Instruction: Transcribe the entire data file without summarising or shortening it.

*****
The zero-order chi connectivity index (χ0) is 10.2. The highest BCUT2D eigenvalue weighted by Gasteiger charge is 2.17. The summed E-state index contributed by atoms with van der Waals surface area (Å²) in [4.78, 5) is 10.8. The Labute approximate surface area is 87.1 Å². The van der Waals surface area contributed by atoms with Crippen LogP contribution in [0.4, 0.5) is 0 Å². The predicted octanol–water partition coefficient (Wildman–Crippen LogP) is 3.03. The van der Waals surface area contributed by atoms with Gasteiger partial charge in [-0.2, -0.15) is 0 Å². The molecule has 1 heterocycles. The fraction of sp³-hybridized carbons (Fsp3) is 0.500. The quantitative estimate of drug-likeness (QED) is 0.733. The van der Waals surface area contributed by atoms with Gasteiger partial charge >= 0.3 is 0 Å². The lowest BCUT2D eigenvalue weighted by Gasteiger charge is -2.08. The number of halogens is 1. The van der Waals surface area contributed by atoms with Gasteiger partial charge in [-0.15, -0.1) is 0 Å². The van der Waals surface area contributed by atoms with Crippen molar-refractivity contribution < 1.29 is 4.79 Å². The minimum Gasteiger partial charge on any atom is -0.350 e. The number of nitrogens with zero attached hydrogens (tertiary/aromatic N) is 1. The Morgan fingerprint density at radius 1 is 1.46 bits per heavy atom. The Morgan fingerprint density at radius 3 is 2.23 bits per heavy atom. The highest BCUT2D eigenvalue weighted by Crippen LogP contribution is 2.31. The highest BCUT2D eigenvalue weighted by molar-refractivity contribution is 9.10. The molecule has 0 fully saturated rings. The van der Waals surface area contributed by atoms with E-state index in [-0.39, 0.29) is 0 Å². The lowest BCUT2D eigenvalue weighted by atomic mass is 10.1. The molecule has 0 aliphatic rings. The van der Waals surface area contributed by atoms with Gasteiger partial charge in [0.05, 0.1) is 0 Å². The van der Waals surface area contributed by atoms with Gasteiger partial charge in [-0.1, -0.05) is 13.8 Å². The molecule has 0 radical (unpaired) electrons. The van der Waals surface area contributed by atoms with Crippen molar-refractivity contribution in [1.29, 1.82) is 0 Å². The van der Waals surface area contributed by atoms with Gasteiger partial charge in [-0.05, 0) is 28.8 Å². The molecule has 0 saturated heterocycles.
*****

The zero-order chi connectivity index (χ0) is 10.2. The highest BCUT2D eigenvalue weighted by Gasteiger charge is 2.17. The summed E-state index contributed by atoms with van der Waals surface area (Å²) in [4.78, 5) is 10.8. The Labute approximate surface area is 87.1 Å². The van der Waals surface area contributed by atoms with Crippen LogP contribution in [0.4, 0.5) is 0 Å². The predicted octanol–water partition coefficient (Wildman–Crippen LogP) is 3.03. The van der Waals surface area contributed by atoms with Gasteiger partial charge in [-0.2, -0.15) is 0 Å². The molecule has 1 heterocycles. The fraction of sp³-hybridized carbons (Fsp3) is 0.500. The quantitative estimate of drug-likeness (QED) is 0.733. The van der Waals surface area contributed by atoms with Gasteiger partial charge >= 0.3 is 0 Å². The lowest BCUT2D eigenvalue weighted by Gasteiger charge is -2.08. The number of halogens is 1. The van der Waals surface area contributed by atoms with Gasteiger partial charge in [-0.15, -0.1) is 0 Å². The van der Waals surface area contributed by atoms with Crippen molar-refractivity contribution < 1.29 is 4.79 Å². The minimum Gasteiger partial charge on any atom is -0.350 e. The number of nitrogens with zero attached hydrogens (tertiary/aromatic N) is 1. The Morgan fingerprint density at radius 1 is 1.46 bits per heavy atom. The Morgan fingerprint density at radius 3 is 2.23 bits per heavy atom. The highest BCUT2D eigenvalue weighted by Crippen LogP contribution is 2.31. The highest BCUT2D eigenvalue weighted by molar-refractivity contribution is 9.10. The molecule has 0 fully saturated rings. The van der Waals surface area contributed by atoms with E-state index in [-0.39, 0.29) is 0 Å². The lowest BCUT2D eigenvalue weighted by atomic mass is 10.1. The molecule has 0 aliphatic rings. The van der Waals surface area contributed by atoms with Gasteiger partial charge in [0.05, 0.1) is 0 Å². The van der Waals surface area contributed by atoms with Gasteiger partial charge in [-0.1, -0.05) is 13.8 Å². The molecule has 0 radical (unpaired) electrons. The van der Waals surface area contributed by atoms with Crippen molar-refractivity contribution in [1.29, 1.82) is 0 Å². The van der Waals surface area contributed by atoms with Gasteiger partial charge in [-0.05, 0) is 28.8 Å². The molecule has 0 saturated heterocycles.